2. [138]
    It is determined that the injury is removed from the definition of s 32(1) of the Act by virtue of s 32(5) the Act.
  1. [139]
    For the above reasons, I dismiss the Appeal.  The question of costs is reserved.

 1. The Appeal is dismissed.

 2. The question of costs is reserved.

Footnotes

[1] Exhibit 26.

[2] Blackwood v Mana [2014] ICQ 027 at [23].

[3] Appellant's Statement of Facts and Contentions, pp 2-3.

[4] Yousif v Workers' Compensation Regulator [2017] ICQ 004, [15]-[17].

[5] Exhibit 19.

[6] Exhibit 19, p 5.

[7] Exhibit 5.

[8] T2-16.

[9] Appellant's submissions, [36].

[10] T2-65.

[11] T3-7.

[12] Exhibit 29.

[13] T3-59.

[14] T3-67.

[15] Exhibit 17.

[16] Exhibit 18.

[17] T3-76.

[18] Exhibit 32.

[19] Ibid.

[20] T4-71.

[21] T4-51.

[22] T2-24.

[23] T4-37.

[24] Exhibit 8.

[25] T4-59.

[26] Ibid.

[27] T2-42.

[28] T4-46.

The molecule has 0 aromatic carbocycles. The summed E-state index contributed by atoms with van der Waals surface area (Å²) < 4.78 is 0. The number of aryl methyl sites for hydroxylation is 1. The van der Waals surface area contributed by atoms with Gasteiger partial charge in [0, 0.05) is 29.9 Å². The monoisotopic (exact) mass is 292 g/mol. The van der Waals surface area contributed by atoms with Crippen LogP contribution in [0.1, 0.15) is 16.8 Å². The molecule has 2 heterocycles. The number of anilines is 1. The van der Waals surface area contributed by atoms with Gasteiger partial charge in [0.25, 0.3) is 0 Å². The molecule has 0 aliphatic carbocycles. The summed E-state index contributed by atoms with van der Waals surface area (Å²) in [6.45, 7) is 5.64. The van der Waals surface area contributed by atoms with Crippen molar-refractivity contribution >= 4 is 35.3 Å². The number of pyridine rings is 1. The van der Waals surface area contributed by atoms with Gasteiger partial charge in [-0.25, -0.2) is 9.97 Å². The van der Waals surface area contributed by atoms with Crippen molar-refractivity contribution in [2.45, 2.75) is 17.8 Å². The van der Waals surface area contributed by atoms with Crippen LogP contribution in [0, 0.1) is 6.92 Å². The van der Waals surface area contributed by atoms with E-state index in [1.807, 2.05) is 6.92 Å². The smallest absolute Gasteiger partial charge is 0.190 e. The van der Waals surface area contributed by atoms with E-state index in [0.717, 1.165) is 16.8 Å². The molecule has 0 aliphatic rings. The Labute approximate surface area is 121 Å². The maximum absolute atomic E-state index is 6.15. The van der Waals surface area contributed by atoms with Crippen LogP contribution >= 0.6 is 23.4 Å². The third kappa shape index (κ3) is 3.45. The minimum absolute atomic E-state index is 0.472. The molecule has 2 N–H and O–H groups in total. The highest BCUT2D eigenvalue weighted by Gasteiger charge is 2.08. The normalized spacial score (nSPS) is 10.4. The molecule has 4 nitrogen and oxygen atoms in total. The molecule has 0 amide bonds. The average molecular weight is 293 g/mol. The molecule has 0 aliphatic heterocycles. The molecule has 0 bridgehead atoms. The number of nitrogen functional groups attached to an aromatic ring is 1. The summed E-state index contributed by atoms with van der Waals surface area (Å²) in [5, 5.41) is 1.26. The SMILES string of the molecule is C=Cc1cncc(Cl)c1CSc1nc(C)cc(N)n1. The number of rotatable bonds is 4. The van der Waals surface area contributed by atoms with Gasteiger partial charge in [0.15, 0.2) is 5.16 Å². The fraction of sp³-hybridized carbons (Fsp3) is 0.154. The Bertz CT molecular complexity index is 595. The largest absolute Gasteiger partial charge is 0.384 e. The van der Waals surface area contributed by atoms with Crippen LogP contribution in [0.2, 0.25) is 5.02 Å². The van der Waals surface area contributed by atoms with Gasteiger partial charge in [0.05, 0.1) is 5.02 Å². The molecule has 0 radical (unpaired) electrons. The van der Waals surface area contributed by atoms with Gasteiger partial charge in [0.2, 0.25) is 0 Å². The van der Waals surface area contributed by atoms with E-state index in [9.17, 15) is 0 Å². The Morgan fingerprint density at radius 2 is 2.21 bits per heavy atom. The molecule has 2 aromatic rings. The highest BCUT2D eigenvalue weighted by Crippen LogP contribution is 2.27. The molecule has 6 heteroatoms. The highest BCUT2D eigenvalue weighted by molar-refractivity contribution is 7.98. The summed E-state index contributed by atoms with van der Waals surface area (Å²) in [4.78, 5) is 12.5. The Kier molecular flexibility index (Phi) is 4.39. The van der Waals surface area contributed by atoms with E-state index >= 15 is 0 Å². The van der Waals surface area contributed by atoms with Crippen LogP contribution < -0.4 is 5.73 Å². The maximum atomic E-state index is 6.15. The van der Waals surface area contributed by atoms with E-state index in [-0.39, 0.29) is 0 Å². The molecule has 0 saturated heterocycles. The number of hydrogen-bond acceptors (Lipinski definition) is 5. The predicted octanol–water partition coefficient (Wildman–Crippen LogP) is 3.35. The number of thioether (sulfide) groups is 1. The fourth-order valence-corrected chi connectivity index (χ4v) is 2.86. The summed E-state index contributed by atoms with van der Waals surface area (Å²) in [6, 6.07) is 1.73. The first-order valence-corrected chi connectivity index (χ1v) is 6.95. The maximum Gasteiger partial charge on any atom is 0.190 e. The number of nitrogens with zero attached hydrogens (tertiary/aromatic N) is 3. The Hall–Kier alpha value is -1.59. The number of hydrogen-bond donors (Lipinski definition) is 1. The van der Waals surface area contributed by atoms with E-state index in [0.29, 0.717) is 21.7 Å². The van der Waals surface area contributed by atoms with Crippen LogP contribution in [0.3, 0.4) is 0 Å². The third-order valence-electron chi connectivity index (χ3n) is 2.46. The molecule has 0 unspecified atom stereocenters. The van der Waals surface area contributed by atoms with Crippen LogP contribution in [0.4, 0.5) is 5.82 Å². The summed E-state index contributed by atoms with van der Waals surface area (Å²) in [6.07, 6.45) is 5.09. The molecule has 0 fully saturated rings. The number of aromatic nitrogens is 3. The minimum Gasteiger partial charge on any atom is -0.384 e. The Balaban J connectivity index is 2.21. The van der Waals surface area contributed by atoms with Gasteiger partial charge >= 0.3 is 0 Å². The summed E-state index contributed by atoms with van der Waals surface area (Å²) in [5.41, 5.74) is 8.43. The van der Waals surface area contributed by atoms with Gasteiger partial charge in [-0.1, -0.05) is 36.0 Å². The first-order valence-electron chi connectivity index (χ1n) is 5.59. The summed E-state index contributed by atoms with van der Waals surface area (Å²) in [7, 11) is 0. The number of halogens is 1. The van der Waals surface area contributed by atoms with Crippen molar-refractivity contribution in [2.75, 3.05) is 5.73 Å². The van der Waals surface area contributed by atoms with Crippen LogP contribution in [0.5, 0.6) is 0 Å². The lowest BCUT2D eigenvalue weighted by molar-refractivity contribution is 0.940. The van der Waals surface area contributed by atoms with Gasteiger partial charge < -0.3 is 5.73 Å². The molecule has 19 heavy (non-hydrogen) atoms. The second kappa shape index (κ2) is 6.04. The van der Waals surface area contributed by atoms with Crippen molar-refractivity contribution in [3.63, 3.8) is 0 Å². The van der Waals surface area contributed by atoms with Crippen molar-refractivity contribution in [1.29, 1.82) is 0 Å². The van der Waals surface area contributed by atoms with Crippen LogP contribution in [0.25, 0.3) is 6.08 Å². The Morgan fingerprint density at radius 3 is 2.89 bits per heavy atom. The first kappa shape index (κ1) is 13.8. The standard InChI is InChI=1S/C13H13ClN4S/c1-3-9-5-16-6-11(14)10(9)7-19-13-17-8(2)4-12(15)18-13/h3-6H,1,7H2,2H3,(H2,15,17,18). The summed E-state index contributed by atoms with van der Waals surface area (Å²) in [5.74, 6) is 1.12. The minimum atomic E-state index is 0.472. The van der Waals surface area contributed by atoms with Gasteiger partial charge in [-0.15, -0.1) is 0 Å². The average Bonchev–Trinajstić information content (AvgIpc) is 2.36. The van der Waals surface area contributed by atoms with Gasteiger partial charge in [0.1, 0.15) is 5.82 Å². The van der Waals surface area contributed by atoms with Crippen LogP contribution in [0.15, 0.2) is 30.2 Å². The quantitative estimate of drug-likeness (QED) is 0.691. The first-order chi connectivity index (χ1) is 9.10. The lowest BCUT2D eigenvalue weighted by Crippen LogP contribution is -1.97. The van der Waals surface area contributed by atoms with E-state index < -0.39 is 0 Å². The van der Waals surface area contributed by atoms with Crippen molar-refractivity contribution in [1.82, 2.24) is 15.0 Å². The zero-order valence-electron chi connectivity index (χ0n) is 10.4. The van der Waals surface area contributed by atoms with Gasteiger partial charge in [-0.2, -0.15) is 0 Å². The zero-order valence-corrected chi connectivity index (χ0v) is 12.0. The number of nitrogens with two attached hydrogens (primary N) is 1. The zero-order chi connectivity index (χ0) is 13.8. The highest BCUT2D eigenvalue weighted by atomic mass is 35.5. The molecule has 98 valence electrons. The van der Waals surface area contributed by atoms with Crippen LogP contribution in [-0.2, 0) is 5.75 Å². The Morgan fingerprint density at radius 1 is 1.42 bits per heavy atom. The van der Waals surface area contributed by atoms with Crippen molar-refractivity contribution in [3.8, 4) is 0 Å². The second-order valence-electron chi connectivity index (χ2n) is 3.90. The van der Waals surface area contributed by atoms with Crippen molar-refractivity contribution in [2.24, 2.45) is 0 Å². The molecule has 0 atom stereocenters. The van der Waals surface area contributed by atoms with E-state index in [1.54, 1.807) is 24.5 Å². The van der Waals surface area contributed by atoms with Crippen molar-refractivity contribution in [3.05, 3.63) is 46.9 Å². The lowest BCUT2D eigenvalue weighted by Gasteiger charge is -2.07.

[29] Exhibit 12.

[30] T4-62.

[31] T4-49, 50.

[32] Exhibit 30.

[33] T1-75.

[34] Exhibit 19.

[35] T4-50.

[36] Exhibit 33.

[37] T4-4.

[38] Exhibit 38.

[39] Regulator's submissions, pp 23-24, [99].

[40] Badawi v Nexon Asia Pacific Pty Ltd [2009] NSWCA 324.

[41] Hatzimanolis v A.N.I Corporation Ltd (1992) 173 CLR 437, p 484.

[42] Newberry v Suncorp Metway Insurance Ltd [2006] QCA 48, p 10, [42].

[43] Croning v Workers' Compensation Board of Queensland [1997] 156 QGIG 100.

[44] Misevski v Q-COMP C/2009/29, at para [30].

[45] Avis v WorkCover Queensland  [2000] QIC 67.

[46] Parker v Q-COMP (2007) 185 QGIG 269 at page 273.

[47] Comcare v Martin [2016] HCA 43

[48] Exhibit 23.

[49] Exhibit 19.

Close

Editorial Notes

  • Published Case Name:

    Melissa Janne Bauer v Workers' Compensation Regulator

  • Shortened Case Name:

    Bauer v Workers' Compensation Regulator

  • MNC:

    [2018] QIRC 149

  • Court:

    QIRC

  • Judge(s):

    Swan DP

  • Date:

    17 Dec 2018

Appeal Status

Please note, appeal data is presently unavailable for this judgment. This judgment may have been the subject of an appeal.